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Our Catholic Identity

St. Malachy School is, first and foremost, a Catholic School. Christian values permeate classroom instruction and guide interaction between faculty, staff and students. Catholic doctrine and tradition are taught directly in Religion class. We encourage all students to answer the call to discipleship by following Jesus' example of service to others.

Students of every faith are welcome at St. Malachy School; 

St. Malachy School's Spiritual Development Plan

Mass and the Eucharist

The Mass and the Eucharist are central to our Catholic identity. Students attend Mass weekly. Those who have received the Sacrament of First Eucharist may receive communion. Younger students, and those who are not Catholic, are invited to receive a special blessing from the priest, deacon or Eucharistic minister. 

Students in third through sixth grade prepare and present the liturgy. They read during the Liturgy of the Word, serve as gift bearers, sing in the choir, and fifth and sixth graders participate as altar servers.

Family and friends are invited to join us for our school Masses on Wednesdays at 9:00 a.m.

Seasonal Activities

St. Malachy School celebrates the Church's liturgical seasons with a variety of special activities. During Advent, the four weeks before Christmas, the entire school gathers each Monday for a teacher-led prayer service to sing, pray, and light the candles of the Advent wreath. Because we are a Catholic school, we focus on Jesus' birth. Our annual Christmas program is a collaborative effort of the entire staff and student body. The production spotlights Jesus--the real reason for the season. We also celebrate together as a school family by gathering on the last day of school before Christmas break to sing Christmas carols and hold a school-wide Secret Santa gift exchange.

 Lent is the forty days before Easter when we focus on simple living, prayer and fasting to grow closer to God.  During Lent, in addition to the classroom teachers' instruction about this important season, we attend the Stations of the Cross as a school; and the third grade class prepares and presents a moving shadow play presentation of the Way of the Cross.

Mary and the Saints

As Catholics, we worship God alone. We do, however, venerate Mary. In other words, we honor our Blessed Mother with great reverence and devotion because she is the Mother of God. One of the most common ways we honor Mary and ask her to pray to Jesus on our behalf is by praying the rosary. The Rosary is a Scripture-based prayer beginning with the Apostles' Creed, a prayer that summarizes the great mysteries of the Catholic faith. The Our Father, which introduces each mystery of the rosary, is from the Gospels. Each decade includes the recitation of ten Hail Mary's. The Mysteries of the Rosary center on the events of Christ's life: Joyful, Sorrowful, Glorious and––added by Pope John Paul II in 2002––the Luminous.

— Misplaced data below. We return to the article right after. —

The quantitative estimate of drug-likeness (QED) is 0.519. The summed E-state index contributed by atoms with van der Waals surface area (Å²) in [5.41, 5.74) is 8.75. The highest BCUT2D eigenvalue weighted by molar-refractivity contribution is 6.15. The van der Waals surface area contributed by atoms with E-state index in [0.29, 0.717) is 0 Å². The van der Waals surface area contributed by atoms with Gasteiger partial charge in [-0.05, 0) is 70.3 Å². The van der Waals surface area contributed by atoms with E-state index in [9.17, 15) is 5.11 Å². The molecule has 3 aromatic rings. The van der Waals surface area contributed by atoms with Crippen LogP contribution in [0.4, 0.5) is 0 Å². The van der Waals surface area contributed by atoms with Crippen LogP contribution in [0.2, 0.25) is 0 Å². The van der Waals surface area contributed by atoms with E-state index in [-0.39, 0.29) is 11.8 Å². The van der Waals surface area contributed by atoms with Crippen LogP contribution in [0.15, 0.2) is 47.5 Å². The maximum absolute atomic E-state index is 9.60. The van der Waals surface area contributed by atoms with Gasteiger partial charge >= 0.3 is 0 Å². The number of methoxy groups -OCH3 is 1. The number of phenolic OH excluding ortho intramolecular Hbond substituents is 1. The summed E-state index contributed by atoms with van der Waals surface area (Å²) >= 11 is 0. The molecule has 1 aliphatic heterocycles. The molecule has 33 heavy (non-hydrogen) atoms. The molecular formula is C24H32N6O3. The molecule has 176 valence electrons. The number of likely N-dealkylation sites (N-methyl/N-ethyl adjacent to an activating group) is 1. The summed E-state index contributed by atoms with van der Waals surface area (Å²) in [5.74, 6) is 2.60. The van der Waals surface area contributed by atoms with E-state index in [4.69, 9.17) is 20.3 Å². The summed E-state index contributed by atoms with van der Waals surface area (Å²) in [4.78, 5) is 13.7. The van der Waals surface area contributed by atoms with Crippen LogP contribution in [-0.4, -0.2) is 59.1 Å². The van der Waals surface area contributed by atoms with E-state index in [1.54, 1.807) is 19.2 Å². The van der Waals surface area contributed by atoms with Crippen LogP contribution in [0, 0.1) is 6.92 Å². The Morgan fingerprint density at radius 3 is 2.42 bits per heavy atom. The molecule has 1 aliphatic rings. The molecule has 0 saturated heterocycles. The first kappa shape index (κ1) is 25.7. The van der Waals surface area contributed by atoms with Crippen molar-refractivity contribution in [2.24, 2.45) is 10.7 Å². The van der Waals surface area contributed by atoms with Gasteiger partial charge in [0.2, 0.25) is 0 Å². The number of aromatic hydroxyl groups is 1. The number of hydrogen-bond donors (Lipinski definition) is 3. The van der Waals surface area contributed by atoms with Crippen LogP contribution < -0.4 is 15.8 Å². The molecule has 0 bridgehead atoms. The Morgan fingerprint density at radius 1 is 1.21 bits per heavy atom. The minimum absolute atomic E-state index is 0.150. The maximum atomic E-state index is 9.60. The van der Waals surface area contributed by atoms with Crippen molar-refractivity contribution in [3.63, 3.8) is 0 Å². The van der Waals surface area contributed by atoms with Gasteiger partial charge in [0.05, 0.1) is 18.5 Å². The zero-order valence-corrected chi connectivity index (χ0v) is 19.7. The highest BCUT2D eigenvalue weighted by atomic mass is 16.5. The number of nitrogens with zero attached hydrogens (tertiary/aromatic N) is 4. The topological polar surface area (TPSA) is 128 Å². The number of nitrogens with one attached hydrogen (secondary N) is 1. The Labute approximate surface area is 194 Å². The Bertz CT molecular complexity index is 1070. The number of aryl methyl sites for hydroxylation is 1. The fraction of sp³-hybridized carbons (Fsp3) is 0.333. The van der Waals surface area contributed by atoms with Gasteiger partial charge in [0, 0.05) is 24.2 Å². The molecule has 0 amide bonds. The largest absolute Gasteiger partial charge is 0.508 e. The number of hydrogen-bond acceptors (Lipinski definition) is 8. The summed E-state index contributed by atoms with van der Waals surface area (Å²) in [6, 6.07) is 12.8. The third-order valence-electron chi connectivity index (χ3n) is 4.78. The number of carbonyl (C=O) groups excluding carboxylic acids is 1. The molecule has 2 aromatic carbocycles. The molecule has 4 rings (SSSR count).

As Catholics we study and try to follow the example of living the Christian life in the Saints. St. Malachy students learn about the lives of many different Saints and we often celebrate their feast days at our weekly school Masses.


The Sacrament of Reconciliation, also known as Confession or Penance, invites us to admit that we are all sinners but that we may seek forgiveness and reconcile with God. Second graders receive the Sacrament of Reconciliation in the fall. Third through sixth grades go to confession during the season of Lent. The entire school participates in Reconciliation prayer services in order to recognize the areas in our lives where we fall short so that we might walk hand in hand with God in our daily lives.

Our Patron Saint

St. Malachy was born in Armagh, Ireland in the year 1094. He entered the religious life upon the death of his parents and was ordained a priest at age 25, a bishop at age 30 and an archbishop by age 35. St. Malachy was known as both a healer and a miracle worker. He was sometimes able to cure the sick and suffering by simply laying hands on them; and is also well known for his gift of prophecy. 

He died November 2, 1148 and was the first Irish saint to be canonized by the Church on July 6, 1190.